Thursday, October 30, 2014

Fall, it's over too soon

Fall is my favorite season. It's what brought me to the North Carolina mountains--the brilliant colors, the smell of newly fallen pine needles, the thin, crisp morning air.  Every year I want it to last forever.  It just doesn't seem fair that it's over so quickly.  

All four seasons are roughly 90 days long, but to me, it seems that summer and winter frequently steal days from the front and back end of fall.  Officially, autumn starts with the September equinox (around the 24th) and ends with the winter solstice (around December 21st), but fall really starts with the first crisp, cool morning that makes you think of football, and it ends when the colors fade, the leftovers from Thanksgiving dinner have been consumed, and the first snow transforms the landscape.  

To my surprise, a 2005 Gallup poll found the most popular season to be spring, receiving the nod from 36% of those polled.  Fall came in a distant second at 27%.  But if you look more closely at the favorite months, May was at the top with 14%, and October was second at 13%, a much closer race. The bumper-to-bumper traffic on the Blue Ridge Parkway in October would indicate the gap between the leading months to be very thin. 

I think spring benefits by getting credit for signifying the end of winter, the most hated season.  Most people (skiers being the exception) look forward to the end of winter and the coming of spring, while fewer people (mainly sunburned redheads) look forward to the end of summer.

Personal characteristics most commonly associated with those liking fall are: creative, calm, and hardworking. Those linked to liking spring are considered: cheerful, optimistic, and friendly.  I can't disagree with these associations.  As I look out my window this morning at the beautiful North Carolina landscape, bursting in color, it brings me a sense of calm and inspires creativity.   

I hope winter stays away a little longer this year.  




Tuesday, October 7, 2014

Writing productivity - Life gets in the way

My writing productivity has hit an all-time low since I took up this avocation five years ago.  It seems life is getting in the way, and that’s not a bad thing.

My wife and I recently returned from a two-week tour of Alaska.  It was on our bucket list, and the cruise and overland excursion were everything we’d anticipated--and more.  I enjoyed doing some reading on our trip, but even though I’m 60,000 words into my next novel, I didn't write one paragraph over the two weeks.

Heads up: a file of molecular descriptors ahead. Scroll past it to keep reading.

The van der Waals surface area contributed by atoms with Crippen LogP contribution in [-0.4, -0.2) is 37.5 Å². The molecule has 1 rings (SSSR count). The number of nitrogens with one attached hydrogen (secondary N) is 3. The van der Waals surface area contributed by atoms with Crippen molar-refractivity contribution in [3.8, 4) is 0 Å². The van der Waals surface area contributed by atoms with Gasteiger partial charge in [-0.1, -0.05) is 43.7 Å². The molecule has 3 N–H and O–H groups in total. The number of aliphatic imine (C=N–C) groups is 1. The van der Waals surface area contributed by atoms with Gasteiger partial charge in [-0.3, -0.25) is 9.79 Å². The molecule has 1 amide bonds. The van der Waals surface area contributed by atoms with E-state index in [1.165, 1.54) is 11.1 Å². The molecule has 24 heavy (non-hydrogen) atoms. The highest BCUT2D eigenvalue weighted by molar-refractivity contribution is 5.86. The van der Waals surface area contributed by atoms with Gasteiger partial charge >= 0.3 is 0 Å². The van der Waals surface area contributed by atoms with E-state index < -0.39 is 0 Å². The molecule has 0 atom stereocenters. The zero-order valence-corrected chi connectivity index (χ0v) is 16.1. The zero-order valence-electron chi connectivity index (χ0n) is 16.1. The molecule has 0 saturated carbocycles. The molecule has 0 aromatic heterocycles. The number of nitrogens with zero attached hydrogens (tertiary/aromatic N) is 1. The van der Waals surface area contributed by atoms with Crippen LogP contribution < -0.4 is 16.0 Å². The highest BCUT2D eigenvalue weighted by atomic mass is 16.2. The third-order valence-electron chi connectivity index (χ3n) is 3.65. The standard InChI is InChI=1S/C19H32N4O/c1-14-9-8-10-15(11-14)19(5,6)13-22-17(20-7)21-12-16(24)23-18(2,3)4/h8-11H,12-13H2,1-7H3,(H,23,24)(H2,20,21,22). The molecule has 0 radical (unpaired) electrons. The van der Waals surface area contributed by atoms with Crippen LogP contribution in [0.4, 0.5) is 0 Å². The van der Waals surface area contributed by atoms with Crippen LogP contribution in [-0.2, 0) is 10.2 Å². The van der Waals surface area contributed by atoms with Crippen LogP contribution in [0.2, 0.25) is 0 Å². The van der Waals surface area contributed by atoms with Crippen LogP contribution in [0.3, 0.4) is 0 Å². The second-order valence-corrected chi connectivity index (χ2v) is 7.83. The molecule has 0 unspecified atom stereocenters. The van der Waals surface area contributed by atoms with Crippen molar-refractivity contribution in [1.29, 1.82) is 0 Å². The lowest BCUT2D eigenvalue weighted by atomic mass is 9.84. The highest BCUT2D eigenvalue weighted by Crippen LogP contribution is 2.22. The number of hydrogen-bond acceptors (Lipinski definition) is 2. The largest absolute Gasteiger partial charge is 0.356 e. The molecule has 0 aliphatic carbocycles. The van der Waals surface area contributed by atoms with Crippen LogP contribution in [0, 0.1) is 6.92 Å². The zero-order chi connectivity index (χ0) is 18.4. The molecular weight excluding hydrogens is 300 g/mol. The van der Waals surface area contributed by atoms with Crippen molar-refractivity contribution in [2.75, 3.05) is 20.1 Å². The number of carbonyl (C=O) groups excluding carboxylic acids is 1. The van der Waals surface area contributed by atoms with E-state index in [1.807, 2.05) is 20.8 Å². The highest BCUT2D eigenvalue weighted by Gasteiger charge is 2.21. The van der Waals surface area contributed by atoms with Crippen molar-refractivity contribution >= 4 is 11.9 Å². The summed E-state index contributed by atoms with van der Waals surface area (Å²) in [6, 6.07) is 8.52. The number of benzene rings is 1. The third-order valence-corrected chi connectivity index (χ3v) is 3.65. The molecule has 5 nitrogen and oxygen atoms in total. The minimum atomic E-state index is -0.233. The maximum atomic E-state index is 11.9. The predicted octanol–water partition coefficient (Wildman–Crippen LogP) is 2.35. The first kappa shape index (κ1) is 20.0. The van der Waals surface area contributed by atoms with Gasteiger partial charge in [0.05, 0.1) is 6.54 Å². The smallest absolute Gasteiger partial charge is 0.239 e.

If you read my blog, you know that I’m a supporter of the work done by animal shelters. My wife and I had planned on getting a rescue puppy from a local shelter following our Alaska vacation.  We’d lost our long-time canine companion more than a year ago, and we agreed it was time to add to our family.  Well, we did.  We picked up Milo, a black lab puppy with a Heinz 57 mix in her blood line, and our life has been forever changed.  Milo has her own blog, and you can read about our adventures with Milo at http://milothelab.blogspot.com/

My wife and I are very fortunate to have a group of great friends. With our children and their families living so far away, our friends are very important to us, and it seems every weekend includes time with them.  I anticipate my writing will take a back seat to time with family and friends with the holidays approaching. 

If you add in community volunteering with its associated time commitments, finding time for writing becomes very challenging—and I’m retired.   I’m amazed when I read about writers with small children, full-time jobs, and similar life events to those challenging my time.  I don’t know how they do it.

I’m not complaining. I wouldn't have it any other way.  There was a time soon after I retired when my life stopped.  I didn't know what I would do.  Writing was my way forward, and thankfully, life has slowly gotten in the way.